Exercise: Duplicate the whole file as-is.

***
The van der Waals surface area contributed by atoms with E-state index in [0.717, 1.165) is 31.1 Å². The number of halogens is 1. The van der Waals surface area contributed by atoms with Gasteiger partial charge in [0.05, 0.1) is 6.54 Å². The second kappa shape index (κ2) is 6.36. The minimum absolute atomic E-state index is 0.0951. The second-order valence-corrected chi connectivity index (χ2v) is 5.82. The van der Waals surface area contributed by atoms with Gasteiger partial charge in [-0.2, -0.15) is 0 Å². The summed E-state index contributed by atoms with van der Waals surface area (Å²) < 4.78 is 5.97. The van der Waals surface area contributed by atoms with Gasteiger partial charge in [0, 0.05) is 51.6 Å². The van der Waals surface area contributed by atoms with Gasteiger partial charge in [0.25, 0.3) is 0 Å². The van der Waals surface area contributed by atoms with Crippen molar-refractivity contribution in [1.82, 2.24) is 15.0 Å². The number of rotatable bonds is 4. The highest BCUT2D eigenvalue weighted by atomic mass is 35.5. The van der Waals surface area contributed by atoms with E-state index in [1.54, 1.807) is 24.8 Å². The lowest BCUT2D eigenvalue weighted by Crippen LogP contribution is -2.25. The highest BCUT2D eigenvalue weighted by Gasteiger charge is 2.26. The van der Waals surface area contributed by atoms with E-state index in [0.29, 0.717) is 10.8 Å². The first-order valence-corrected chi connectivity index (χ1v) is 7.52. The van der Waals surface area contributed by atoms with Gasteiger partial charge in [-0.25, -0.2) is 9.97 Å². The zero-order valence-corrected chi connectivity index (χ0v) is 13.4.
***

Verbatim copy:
The van der Waals surface area contributed by atoms with E-state index in [0.717, 1.165) is 31.1 Å². The number of halogens is 1. The van der Waals surface area contributed by atoms with Gasteiger partial charge in [0.05, 0.1) is 6.54 Å². The second kappa shape index (κ2) is 6.36. The minimum absolute atomic E-state index is 0.0951. The second-order valence-corrected chi connectivity index (χ2v) is 5.82. The van der Waals surface area contributed by atoms with Gasteiger partial charge in [-0.2, -0.15) is 0 Å². The summed E-state index contributed by atoms with van der Waals surface area (Å²) < 4.78 is 5.97. The van der Waals surface area contributed by atoms with Gasteiger partial charge in [0, 0.05) is 51.6 Å². The van der Waals surface area contributed by atoms with Gasteiger partial charge in [0.25, 0.3) is 0 Å². The van der Waals surface area contributed by atoms with Crippen molar-refractivity contribution in [1.82, 2.24) is 15.0 Å². The number of rotatable bonds is 4. The highest BCUT2D eigenvalue weighted by atomic mass is 35.5. The van der Waals surface area contributed by atoms with E-state index in [1.54, 1.807) is 24.8 Å². The lowest BCUT2D eigenvalue weighted by Crippen LogP contribution is -2.25. The highest BCUT2D eigenvalue weighted by Gasteiger charge is 2.26. The van der Waals surface area contributed by atoms with E-state index in [0.29, 0.717) is 10.8 Å². The first-order valence-corrected chi connectivity index (χ1v) is 7.52. The van der Waals surface area contributed by atoms with Gasteiger partial charge in [-0.25, -0.2) is 9.97 Å². The zero-order valence-corrected chi connectivity index (χ0v) is 13.4.